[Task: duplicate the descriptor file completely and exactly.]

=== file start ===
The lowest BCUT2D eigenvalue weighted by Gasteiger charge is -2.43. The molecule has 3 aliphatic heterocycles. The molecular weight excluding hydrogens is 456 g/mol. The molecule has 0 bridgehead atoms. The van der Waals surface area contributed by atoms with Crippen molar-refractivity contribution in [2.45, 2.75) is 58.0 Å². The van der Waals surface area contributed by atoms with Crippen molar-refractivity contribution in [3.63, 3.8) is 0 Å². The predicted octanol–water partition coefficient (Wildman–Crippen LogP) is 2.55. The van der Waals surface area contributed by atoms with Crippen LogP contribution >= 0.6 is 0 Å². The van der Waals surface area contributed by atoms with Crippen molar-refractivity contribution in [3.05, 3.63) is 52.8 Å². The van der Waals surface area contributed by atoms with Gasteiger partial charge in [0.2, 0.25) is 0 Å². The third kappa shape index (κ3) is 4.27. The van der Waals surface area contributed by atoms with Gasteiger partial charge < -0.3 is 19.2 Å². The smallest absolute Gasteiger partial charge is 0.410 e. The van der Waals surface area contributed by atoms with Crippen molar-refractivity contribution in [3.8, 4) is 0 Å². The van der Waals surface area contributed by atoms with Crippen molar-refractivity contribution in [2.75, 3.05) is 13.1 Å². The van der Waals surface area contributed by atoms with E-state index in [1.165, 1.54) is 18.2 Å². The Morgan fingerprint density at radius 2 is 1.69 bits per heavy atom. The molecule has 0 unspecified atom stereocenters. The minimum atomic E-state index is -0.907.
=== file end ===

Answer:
The lowest BCUT2D eigenvalue weighted by Gasteiger charge is -2.43. The molecule has 3 aliphatic heterocycles. The molecular weight excluding hydrogens is 456 g/mol. The molecule has 0 bridgehead atoms. The van der Waals surface area contributed by atoms with Crippen molar-refractivity contribution in [2.45, 2.75) is 58.0 Å². The van der Waals surface area contributed by atoms with Crippen molar-refractivity contribution in [3.63, 3.8) is 0 Å². The predicted octanol–water partition coefficient (Wildman–Crippen LogP) is 2.55. The van der Waals surface area contributed by atoms with Crippen LogP contribution >= 0.6 is 0 Å². The van der Waals surface area contributed by atoms with Crippen molar-refractivity contribution in [3.05, 3.63) is 52.8 Å². The van der Waals surface area contributed by atoms with Gasteiger partial charge in [0.2, 0.25) is 0 Å². The third kappa shape index (κ3) is 4.27. The van der Waals surface area contributed by atoms with Gasteiger partial charge < -0.3 is 19.2 Å². The smallest absolute Gasteiger partial charge is 0.410 e. The van der Waals surface area contributed by atoms with Crippen molar-refractivity contribution in [3.8, 4) is 0 Å². The van der Waals surface area contributed by atoms with Crippen molar-refractivity contribution in [2.75, 3.05) is 13.1 Å². The van der Waals surface area contributed by atoms with E-state index in [1.165, 1.54) is 18.2 Å². The Morgan fingerprint density at radius 2 is 1.69 bits per heavy atom. The molecule has 0 unspecified atom stereocenters. The minimum atomic E-state index is -0.907.